CGA survey reveals ‘perfect storm’ of challenges including rising food and property costs and Brexit.
Optimism among leaders in the eating and drinking out sectors has been substantially dented since the start of the year, CGA’s latest Business Confidence Survey reveals.
The survey finds that only 30% of leaders of restaurant, pub, bar and coffee shop groups are optimistic about general market prospects for the next 12 months—down from 47% in the first quarter of 2017. Optimism about prospects for their own businesses has followed a similar trajectory, falling from 68% in the first quarter to 52% in this latest survey.
The exclusive research, based on responses from well over 100 senior executives across the sector, including big corporates and small entrepreneurial operators, was revealed at CGA’s Peach 2020 Conference last week. It also finds that a third (32%) of leaders admit their business’ performance has been below expectations in the last six months—down by five percentage points from May’s survey.
The new figures chime with other CGA research indicating tough trading conditions.
The Coffer Peach Business Tracker reveals that like for like sales at leading managed pub and restaurant chains have risen by just 1.3% over the last 12 months, while the CGA Prestige Foodservice Price Index has demonstrated sustained rises in food costs over 2017. Property and people costs have also increased this year.
The latest Business Confidence Survey finds that optimism is unlikely to increase in the short term, with more than half (57%) of leaders concerned about consumer confidence over the next six months—though only one in eight (12.2%) is pessimistic about their own business’ prospects for the next year. CGA research presented at the 2020 Conference reveals some more positive trends, including evidence from the CGA BrandTrack survey that consumers eat out just as often as they did four years ago—and that frequency among 18 to 44 year-olds is at a four-year high.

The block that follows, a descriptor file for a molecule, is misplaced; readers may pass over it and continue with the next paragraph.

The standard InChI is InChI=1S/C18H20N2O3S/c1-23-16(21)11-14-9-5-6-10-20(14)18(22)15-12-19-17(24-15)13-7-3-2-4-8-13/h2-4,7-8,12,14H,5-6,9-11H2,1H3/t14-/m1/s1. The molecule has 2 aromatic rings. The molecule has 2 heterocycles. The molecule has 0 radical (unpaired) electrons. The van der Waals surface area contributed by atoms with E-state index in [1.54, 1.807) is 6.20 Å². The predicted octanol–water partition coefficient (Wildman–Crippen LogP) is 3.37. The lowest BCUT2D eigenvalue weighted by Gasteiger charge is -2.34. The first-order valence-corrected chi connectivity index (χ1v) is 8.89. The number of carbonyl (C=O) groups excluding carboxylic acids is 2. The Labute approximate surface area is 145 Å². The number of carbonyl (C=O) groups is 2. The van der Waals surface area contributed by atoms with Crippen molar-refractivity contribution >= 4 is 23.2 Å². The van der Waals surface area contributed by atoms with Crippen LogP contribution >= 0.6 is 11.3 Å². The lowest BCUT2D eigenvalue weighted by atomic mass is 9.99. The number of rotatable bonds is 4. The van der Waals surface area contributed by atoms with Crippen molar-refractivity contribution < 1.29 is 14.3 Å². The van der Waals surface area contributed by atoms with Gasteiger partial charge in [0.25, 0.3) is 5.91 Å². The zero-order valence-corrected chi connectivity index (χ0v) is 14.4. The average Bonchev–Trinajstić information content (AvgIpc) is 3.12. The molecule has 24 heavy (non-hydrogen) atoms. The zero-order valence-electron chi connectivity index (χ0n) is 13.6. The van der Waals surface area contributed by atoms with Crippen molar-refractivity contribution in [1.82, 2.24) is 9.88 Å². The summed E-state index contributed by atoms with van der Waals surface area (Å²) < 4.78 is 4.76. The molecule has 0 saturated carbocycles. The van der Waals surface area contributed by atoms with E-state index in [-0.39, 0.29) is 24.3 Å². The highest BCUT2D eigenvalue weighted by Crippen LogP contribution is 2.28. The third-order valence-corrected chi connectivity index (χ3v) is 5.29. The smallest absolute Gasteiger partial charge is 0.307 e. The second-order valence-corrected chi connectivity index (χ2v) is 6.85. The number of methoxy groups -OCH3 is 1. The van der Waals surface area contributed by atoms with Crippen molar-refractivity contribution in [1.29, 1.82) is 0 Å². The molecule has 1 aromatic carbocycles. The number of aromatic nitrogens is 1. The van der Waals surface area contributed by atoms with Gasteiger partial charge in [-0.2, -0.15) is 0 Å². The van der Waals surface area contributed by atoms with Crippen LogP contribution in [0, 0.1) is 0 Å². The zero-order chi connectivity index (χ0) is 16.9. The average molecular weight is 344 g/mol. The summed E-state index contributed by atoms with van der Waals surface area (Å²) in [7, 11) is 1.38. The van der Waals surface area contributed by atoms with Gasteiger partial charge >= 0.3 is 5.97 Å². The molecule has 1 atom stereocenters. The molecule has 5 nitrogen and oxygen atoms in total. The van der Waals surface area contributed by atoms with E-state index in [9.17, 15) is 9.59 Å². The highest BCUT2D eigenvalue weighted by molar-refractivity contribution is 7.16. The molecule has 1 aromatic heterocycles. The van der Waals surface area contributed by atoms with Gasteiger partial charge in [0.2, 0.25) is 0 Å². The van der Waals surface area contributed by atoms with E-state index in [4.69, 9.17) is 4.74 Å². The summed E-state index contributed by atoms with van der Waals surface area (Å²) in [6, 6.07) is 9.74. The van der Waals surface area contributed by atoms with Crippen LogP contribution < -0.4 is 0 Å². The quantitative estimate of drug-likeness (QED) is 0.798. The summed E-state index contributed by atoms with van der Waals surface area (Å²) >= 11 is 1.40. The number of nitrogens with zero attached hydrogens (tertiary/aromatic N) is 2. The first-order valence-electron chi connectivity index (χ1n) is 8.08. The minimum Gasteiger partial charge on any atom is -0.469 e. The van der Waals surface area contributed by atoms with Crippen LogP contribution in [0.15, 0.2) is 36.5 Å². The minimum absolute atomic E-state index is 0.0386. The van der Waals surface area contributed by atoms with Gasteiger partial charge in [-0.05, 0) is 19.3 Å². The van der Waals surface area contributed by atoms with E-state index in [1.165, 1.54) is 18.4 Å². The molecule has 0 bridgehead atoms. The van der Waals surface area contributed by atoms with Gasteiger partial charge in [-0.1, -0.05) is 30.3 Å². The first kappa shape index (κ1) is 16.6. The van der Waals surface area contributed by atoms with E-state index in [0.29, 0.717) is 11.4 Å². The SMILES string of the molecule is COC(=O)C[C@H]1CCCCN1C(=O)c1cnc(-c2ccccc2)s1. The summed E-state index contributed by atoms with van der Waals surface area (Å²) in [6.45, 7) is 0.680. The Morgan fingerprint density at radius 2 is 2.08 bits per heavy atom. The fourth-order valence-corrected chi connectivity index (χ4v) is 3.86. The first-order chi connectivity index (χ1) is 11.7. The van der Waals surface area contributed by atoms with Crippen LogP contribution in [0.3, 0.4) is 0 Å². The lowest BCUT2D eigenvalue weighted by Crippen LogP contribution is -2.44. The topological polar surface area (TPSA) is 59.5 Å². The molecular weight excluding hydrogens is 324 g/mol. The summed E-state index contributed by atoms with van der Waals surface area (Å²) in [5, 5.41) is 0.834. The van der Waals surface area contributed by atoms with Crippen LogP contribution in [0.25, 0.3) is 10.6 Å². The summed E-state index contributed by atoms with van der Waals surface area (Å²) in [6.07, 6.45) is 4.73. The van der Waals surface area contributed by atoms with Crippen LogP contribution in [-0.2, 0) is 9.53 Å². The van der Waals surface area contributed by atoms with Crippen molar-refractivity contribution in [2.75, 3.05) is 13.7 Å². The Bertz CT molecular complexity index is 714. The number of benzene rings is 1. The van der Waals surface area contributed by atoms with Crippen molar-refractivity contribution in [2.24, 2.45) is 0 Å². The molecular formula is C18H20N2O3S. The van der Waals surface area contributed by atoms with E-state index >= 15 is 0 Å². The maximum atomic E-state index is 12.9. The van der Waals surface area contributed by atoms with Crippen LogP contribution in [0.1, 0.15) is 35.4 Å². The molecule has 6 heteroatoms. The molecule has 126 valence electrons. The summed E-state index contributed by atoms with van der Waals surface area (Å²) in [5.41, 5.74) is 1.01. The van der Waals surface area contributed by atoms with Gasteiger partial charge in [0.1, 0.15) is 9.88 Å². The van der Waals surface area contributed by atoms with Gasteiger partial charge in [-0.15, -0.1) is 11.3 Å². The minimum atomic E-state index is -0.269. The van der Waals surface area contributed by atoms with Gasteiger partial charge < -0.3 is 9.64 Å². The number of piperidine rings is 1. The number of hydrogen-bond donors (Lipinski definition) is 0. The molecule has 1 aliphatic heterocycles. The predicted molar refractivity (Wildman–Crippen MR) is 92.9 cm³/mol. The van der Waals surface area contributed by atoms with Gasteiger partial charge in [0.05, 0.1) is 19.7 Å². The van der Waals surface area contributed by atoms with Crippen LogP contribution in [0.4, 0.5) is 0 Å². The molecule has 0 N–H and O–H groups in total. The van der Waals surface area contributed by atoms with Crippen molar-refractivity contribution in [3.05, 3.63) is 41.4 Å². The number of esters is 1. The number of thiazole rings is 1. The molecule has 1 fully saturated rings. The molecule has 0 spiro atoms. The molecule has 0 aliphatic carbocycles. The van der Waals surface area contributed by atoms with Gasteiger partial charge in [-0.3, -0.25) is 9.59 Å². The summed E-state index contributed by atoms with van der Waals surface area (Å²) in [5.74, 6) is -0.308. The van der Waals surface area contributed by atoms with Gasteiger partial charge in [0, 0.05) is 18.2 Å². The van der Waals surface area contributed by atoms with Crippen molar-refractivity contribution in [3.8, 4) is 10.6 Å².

Other issues highlighted by CGA’s Business Confidence Survey include the Brexit fall-out. 71% of leaders say the decision to leave the EU has had a negative impact on their business, with only 3% citing a positive impact. More than three quarters of leaders say increasing costs of raw materials (79%) and rates (78%) have negatively affected their business. Also more than two thirds (69%) of leaders say their business has increased menu prices over the last quarter in light of soaring costs.
CGA vice president Peter Martin said, “Our Business Confidence Survey is the clearest indication yet of the trials facing the leaders of out-of-home eating and drinking. With food, property and people costs all rising, consumer confidence softening, competition intensifying and Brexit casting a long shadow over the future, operators are enduring something of a perfect storm of challenges. But this is a creative and resilient sector, and while leaders’ optimism has been dented this year, they will be rolling up their sleeves and fighting hard for growth in 2018.”
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